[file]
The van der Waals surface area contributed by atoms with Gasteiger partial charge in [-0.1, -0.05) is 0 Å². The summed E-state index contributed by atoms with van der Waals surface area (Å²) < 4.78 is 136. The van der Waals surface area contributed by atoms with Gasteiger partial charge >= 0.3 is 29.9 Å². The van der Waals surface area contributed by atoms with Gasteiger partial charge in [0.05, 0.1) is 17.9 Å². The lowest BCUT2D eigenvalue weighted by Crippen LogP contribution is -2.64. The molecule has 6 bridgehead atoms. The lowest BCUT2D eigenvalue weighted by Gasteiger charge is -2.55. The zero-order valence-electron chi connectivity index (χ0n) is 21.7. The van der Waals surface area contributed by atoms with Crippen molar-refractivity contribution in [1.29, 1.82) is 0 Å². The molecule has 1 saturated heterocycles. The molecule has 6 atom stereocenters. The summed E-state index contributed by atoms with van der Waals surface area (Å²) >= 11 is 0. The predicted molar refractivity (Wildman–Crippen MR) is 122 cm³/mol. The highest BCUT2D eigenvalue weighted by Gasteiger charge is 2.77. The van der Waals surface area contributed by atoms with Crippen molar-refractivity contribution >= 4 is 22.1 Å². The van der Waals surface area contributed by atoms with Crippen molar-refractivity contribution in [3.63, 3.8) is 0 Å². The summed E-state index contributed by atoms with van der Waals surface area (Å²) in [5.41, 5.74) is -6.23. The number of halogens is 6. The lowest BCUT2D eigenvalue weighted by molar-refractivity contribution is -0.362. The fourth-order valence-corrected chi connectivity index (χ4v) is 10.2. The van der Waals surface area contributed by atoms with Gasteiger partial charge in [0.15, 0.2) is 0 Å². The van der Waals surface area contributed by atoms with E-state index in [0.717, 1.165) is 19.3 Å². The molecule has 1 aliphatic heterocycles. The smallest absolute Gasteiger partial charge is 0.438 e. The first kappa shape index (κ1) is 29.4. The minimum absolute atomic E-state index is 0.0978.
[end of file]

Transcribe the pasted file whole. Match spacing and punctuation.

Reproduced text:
The van der Waals surface area contributed by atoms with Gasteiger partial charge in [-0.1, -0.05) is 0 Å². The summed E-state index contributed by atoms with van der Waals surface area (Å²) < 4.78 is 136. The van der Waals surface area contributed by atoms with Gasteiger partial charge >= 0.3 is 29.9 Å². The van der Waals surface area contributed by atoms with Gasteiger partial charge in [0.05, 0.1) is 17.9 Å². The lowest BCUT2D eigenvalue weighted by Crippen LogP contribution is -2.64. The molecule has 6 bridgehead atoms. The lowest BCUT2D eigenvalue weighted by Gasteiger charge is -2.55. The zero-order valence-electron chi connectivity index (χ0n) is 21.7. The van der Waals surface area contributed by atoms with Crippen molar-refractivity contribution in [1.29, 1.82) is 0 Å². The molecule has 1 saturated heterocycles. The molecule has 6 atom stereocenters. The summed E-state index contributed by atoms with van der Waals surface area (Å²) >= 11 is 0. The predicted molar refractivity (Wildman–Crippen MR) is 122 cm³/mol. The highest BCUT2D eigenvalue weighted by Gasteiger charge is 2.77. The van der Waals surface area contributed by atoms with Crippen molar-refractivity contribution >= 4 is 22.1 Å². The van der Waals surface area contributed by atoms with Crippen molar-refractivity contribution in [3.63, 3.8) is 0 Å². The summed E-state index contributed by atoms with van der Waals surface area (Å²) in [5.41, 5.74) is -6.23. The number of halogens is 6. The lowest BCUT2D eigenvalue weighted by molar-refractivity contribution is -0.362. The fourth-order valence-corrected chi connectivity index (χ4v) is 10.2. The van der Waals surface area contributed by atoms with Gasteiger partial charge in [0.15, 0.2) is 0 Å². The van der Waals surface area contributed by atoms with E-state index in [0.717, 1.165) is 19.3 Å². The molecule has 1 aliphatic heterocycles. The smallest absolute Gasteiger partial charge is 0.438 e. The first kappa shape index (κ1) is 29.4. The minimum absolute atomic E-state index is 0.0978.